Other things can also help you and your doctor decide how to treat your cancer, such as:
- Where the cancer is on your body
- How fast the cancer has been growing
- If the cancer is causing symptoms, such as being painful or itchy
- If the cancer is in a place that was already treated with radiation
- If you have a weakened immune system
What Happens If Merkel Cell Carcinoma Is Left Untreated
Merkel cell carcinoma is a rare but aggressive and potentially fatal form of skin cancer. It typically affects people above the age of 50 and those who have weakened immune systems. In most cases, Merkel cell carcinoma begins as a skin-toned growth that may bleed easily. The bumps or nodules may also have blue, purple, or red coloring. Because the Merkle cells are near nerve endings, this form of cancer has numerous health risks, and if left untreated, Merkle cell cancer may spread to the brain, lungs, or bones, becoming fatal.
What Are The Clinical Features Of Cutaneous Squamous Cell Carcinoma
- They grow over weeks to months
- They may ulcerate
- They are often tender or painful
- Located on sun-exposed sites, particularly the face, lips, ears, hands, forearms and lower legs
- Size varies from a few millimetres to several centimetres in diameter.
Cutaneous squamous cell carcinoma
Read Also: Can You Die From Basal Cell Skin Cancer
Basal Cell Carcinoma Stages
There are certain features that are considered to make the cancer at higher risk for spreading or recurrence, and these may also be used to stage basal cell carcinomas. These include:
- Greater than 2 mm in thickness
- Invasion into the lower dermis or subcutis layers of the skin
- Invasion into the tiny nerves in the skin
- Location on the ear or on a hair-bearing lip
After the TNM components and risk factors have been established, the cancer is given a stage. For basal cell carcinoma staging, the factors are grouped and labeled 0 to 4. The characteristics and stages of basal cell carcinoma are:
Stage 0: Also called carcinoma in situ, cancer discovered in this stage is only present in the epidermis and has not spread deeper to the dermis.
Stage 1 basal cell carcinoma: The cancer is less than 2 centimeters, about 4/5 of an inch across, has not spread to nearby lymph nodes or organs, and has one or fewer high-risk features.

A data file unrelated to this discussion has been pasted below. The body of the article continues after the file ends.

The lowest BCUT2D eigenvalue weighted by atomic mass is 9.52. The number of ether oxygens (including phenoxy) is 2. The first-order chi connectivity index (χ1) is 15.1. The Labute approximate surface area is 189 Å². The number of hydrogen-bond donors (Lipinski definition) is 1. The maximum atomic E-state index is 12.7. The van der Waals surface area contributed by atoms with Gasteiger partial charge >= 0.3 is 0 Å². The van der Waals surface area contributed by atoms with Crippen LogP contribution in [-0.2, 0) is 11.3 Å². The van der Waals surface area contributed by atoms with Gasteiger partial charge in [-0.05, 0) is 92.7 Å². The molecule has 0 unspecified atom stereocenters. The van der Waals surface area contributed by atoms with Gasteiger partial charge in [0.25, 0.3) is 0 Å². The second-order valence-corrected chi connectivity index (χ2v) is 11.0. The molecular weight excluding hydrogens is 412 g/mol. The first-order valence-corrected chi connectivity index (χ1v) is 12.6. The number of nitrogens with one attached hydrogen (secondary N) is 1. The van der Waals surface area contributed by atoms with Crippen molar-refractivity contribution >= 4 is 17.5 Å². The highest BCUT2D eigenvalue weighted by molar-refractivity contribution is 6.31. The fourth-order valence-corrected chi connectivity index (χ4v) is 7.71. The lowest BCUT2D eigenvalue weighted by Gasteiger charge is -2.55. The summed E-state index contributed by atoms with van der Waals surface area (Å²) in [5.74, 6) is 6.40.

Stage 2 basal cell carcinoma: The cancer is larger than 2 centimeters across, and has not spread to nearby organs or lymph nodes, or a tumor of any size with 2 or more high-risk features.
Stage 3 basal cell carcinoma: The cancer has spread into facial bones or 1 nearby lymph node, but not to other organs.
Stage 4 basal cell carcinoma: The cancer can be any size and has spread to 1 or more lymph nodes which are larger than 3 cm and may have spread to bones or other organs in the body.
Squamous Cell Carcinoma Symptoms
Squamous cell cancer can keratinize and blacken.
Squamous cell carcinoma is most likely to be found on an area that is exposed to the sun such as your scalp, arms, back of the hands, ears or lips. However, it can also occur in areas such as inside your mouth, on your anus and on your genitals.
Distinguishing marks of squamous cell carcinoma could include:
- A firm, red nodule
- A flat sore with a scaly crust
- A new sore or raised area on an old scar or ulcer
- A rough, scaly patch on your lip that may grow into an open sore
- A red sore or rough patch inside your mouth
- A red, raised patch or wart-like sore on or in the anus or on your genitals
Also Check: Basal Cell Carcinoma Etiology
Scc Is Mainly Caused By Cumulative Uv Exposure Over The Course Of A Lifetime
If youve had a basal cell carcinoma you may be more likely to develop a squamous cell skin carcinoma, as is anyone with an inherited, highly UV-sensitive condition such as xeroderma pigmentosum.
Chronic infections, skin inflammation, HIV and other immune deficiency diseases, chemotherapy, anti-rejection drugs used in organ transplantation, and excessive sun exposure can all lead to a risk of squamous cell carcinoma.
Occasionally, squamous cell carcinomas arise spontaneously on what appears to be normal, healthy skin. Some researchers believe the tendency to develop these cancers can be inherited.
SCCs may occur on all areas of the body including the mucous membranes and genitals, but are most common in areas frequently exposed to the sun:
- Previous BCC or SCC
- Chronic inflammatory skin conditions or chronic infections
But anyone with a history of substantial sun exposure is at increased risk. Those whose occupations require long hours outside or who spend their leisure time in the sun are also at risk.